Phase Four of the Marvel Cinematic Universe has been varying levels of "fine." After wrapping up the Infinity Saga with the biggest movie of all time (Avengers: Endgame), the MCU has of course dominated the post-COVID box office, but with little creative success. After two years of stagnation, Ryan Coogler has once again delivered a rare thing: a superhero movie with soul.
We'll never know what this much-anticipated sequel would have looked like had Chadwick Boseman not tragically died two years ago. But the film is a tremendous tribute to an actor taken from us too young. That it works as well as it does without a generational talent at the center is something of a miracle. That it continues to grapple with the original's themes of what one culture owes another, and what one country owes the world, makes this one of the year's best films.
Letitia Wright reprises her role as Shuri, the brother of the T'Challa. His absence has left Wakanda grieving and vulnerable. His promise at the end of the first film to share his kingdom's knowledge and technology has been reversed by his steadfast mother Ramonda (Angela Bassett), who revels in dressing down greedy U.S. officials. A search for vibranium outside Africa turns deadly, causing an international crisis.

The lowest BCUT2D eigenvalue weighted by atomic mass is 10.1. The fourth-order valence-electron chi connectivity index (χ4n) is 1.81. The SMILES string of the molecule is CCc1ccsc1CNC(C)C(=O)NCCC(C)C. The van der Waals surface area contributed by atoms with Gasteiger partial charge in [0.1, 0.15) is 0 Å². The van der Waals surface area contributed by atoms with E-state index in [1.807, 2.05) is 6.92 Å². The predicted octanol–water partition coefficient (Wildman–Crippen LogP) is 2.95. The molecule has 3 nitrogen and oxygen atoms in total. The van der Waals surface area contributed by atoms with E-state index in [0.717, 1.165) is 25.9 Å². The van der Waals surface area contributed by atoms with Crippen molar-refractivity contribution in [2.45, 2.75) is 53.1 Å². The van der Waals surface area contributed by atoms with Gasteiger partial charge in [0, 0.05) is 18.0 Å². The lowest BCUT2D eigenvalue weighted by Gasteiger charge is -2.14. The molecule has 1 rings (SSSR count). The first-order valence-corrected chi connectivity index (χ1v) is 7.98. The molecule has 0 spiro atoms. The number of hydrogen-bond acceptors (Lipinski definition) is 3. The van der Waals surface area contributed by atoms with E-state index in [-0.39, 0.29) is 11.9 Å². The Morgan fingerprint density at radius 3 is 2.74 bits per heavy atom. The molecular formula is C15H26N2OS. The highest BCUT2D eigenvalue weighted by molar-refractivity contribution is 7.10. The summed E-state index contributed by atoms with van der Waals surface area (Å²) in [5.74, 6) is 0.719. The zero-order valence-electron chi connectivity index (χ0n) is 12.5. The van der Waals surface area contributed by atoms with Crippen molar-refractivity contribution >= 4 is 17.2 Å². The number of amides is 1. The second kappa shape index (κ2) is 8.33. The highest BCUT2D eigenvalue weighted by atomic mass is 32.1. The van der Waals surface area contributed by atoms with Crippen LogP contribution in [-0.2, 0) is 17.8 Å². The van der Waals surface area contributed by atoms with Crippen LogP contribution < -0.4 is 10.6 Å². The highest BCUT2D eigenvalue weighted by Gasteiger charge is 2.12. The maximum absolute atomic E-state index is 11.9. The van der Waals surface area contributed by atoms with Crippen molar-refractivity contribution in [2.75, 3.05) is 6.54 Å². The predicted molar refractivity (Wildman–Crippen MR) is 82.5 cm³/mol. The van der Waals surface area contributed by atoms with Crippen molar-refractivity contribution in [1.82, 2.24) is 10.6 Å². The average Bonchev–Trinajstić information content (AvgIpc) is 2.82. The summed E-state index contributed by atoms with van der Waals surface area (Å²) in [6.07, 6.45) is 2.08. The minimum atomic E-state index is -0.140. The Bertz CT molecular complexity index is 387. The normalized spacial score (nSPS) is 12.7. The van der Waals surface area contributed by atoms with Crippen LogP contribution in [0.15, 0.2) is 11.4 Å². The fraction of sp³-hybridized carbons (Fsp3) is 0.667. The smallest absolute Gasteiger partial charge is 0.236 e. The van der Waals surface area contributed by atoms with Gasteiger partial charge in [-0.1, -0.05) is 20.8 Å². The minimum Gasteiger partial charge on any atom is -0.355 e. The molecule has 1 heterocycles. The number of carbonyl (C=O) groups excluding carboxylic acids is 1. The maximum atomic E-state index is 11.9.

In the midst of this chaos, Namor appears. In a star-making turn from Tenoch Huerta, the leader of the Talokan people is neither a villain nor a hero. But he and his people mirror the Black Panther and the Wakandans. They are both protective of their culture, land and resources, and willing to defend them all with intensity and passion. Their arrival puts the country between a rock and a hard place: Defiance means death and destruction. Alliance means the target on their back from the Western world grows. Actions have consequences, and nothing is black-and-white.
While the film does suffer from the common issues of many recent MCU entries - inconsistent CGI, too many characters, a pathetic attempt at LGBTQ+ inclusion - its biggest problem is being overstuffed. While the moving tributes to Boseman that bookend the film and the exploration of the underwater world of the Talkoan are welcome, they push the running time to nearly three hours. It's too much of a good thing.
Black Panther: Wakanda Forever had so many setbacks that it could have been a disaster. But with deep respect for its characters and indigenous culture, as well as a refusal to reduce its world to a good-vs-evil binary, it's another step forward for superhero movies.